Dark Batis Facts and Photos

Information about the Bird Dark Batis

The dark batis (Batis crypta) is a small passerine bird belonging to the genus Batis in the wattle-eye family, Platysteiridae. It is found in highland forest in south-west Tanzania and northern Malawi. These birds were formerly thought to be forest batises (B. mixta) but in 2006 were described as a new species based on differences in morphology and mitochondrial DNA from those birds in northern Tanzania and Kenya.

The dark batis is about 10 centimetres in length and weighs 10-15 grams. It has a dark bill and legs and red eyes. The male is white below with a broad black breastband. Above it has a dark grey crown, grey back with some black feather-tips, a black face-mask and black wings with a white stripe. The female has a greyish crown, brownish back, dark mask, slight white supercilium and a narrow rufous stripe on the wing. Below it has a rufous chin-spot and breast with whitish tips to some of the feathers.
The forest batis has a slightly shorter tail. Males of the two species are very similar but forest batises have a narrower breastband and usually some hint of a white supercilium which is lacking in the male dark batis. The females are more distinctive: female forest batises have a paler breast and chin with more white tips giving a mottled appearance. There is a conspicuous white supercilium and a broad rufous wing-stripe.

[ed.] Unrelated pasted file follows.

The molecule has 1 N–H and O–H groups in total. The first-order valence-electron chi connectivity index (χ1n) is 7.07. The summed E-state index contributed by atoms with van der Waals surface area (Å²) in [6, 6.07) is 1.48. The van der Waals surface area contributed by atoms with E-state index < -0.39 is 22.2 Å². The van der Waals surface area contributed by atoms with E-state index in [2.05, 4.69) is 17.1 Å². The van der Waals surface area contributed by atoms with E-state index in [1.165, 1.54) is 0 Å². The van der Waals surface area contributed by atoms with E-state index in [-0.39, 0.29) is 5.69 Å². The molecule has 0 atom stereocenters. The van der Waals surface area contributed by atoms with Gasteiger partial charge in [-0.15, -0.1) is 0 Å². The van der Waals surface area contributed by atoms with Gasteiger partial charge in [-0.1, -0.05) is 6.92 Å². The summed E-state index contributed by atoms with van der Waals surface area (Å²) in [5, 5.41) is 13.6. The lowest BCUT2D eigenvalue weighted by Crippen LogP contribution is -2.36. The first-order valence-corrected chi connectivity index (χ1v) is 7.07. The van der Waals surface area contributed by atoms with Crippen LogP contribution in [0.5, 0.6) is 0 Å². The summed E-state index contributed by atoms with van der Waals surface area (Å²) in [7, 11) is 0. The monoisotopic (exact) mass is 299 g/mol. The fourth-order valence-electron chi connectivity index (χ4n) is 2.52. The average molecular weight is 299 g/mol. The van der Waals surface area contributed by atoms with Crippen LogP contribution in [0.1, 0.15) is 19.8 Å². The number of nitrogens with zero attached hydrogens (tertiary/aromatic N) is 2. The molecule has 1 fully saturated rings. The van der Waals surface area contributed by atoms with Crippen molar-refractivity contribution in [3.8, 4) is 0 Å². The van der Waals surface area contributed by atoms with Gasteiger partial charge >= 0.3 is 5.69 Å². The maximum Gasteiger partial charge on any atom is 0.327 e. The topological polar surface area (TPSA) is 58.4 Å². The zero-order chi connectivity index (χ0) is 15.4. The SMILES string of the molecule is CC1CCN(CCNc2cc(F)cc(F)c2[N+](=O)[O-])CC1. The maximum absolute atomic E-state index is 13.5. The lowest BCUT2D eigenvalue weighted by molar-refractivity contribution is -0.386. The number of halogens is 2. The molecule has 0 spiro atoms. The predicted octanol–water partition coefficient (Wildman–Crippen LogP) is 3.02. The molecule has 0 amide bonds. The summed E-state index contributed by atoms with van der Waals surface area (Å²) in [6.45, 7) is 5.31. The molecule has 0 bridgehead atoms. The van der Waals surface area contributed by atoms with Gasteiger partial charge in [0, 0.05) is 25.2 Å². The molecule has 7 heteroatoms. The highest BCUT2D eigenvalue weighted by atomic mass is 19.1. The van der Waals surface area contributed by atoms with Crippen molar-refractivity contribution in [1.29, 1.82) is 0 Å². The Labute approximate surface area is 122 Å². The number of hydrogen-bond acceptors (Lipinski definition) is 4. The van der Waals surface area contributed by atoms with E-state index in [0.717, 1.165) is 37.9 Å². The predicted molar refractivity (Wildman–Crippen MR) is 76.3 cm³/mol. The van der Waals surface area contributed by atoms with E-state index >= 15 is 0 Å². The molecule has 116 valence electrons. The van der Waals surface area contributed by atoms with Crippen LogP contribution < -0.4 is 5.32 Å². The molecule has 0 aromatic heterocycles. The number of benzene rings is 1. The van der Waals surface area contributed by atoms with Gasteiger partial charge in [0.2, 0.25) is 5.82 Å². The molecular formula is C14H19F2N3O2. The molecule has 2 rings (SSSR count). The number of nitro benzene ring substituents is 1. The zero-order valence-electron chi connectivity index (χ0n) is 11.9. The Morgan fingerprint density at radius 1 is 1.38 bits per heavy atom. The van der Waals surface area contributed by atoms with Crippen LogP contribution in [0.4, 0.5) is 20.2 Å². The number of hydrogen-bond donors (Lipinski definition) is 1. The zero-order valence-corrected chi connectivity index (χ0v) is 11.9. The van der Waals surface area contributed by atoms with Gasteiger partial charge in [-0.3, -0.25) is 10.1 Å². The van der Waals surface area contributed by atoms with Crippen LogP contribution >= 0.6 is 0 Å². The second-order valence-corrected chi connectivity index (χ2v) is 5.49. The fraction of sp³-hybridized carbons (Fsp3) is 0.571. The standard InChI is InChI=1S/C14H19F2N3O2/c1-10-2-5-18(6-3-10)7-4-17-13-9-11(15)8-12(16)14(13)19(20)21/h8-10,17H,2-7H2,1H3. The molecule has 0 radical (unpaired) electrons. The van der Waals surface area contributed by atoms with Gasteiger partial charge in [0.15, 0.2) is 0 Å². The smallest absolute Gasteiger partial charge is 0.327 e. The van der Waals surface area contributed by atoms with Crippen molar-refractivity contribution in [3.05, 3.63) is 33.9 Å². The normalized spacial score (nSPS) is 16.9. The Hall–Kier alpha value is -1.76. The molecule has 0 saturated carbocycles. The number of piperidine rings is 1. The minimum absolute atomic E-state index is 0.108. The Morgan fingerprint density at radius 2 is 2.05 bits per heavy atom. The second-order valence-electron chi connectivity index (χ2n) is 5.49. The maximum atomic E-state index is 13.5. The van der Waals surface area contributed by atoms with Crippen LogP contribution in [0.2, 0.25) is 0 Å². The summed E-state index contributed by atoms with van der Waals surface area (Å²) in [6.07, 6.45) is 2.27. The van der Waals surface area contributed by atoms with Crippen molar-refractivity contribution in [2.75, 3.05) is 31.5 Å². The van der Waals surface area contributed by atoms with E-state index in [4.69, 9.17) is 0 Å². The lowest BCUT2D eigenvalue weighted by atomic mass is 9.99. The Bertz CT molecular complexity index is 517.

The dark batis has a variety of whistling and harsh churring calls and its wings make a whirring sound in flight. The male's song is a series of short, low whistles.
It is found in the Eastern Arc Mountains of East Africa from the Ukaguru Mountains and Uluguru Mountains of central Tanzania south-westwards as far as the Misuku Hills in northernmost Malawi. It inhabits evergreen forest from 540 to 2,140 metres above sea-level and is most common around 1,500 metres. It forages mainly in the lower and middle levels of trees, feeding on insects such as termites.

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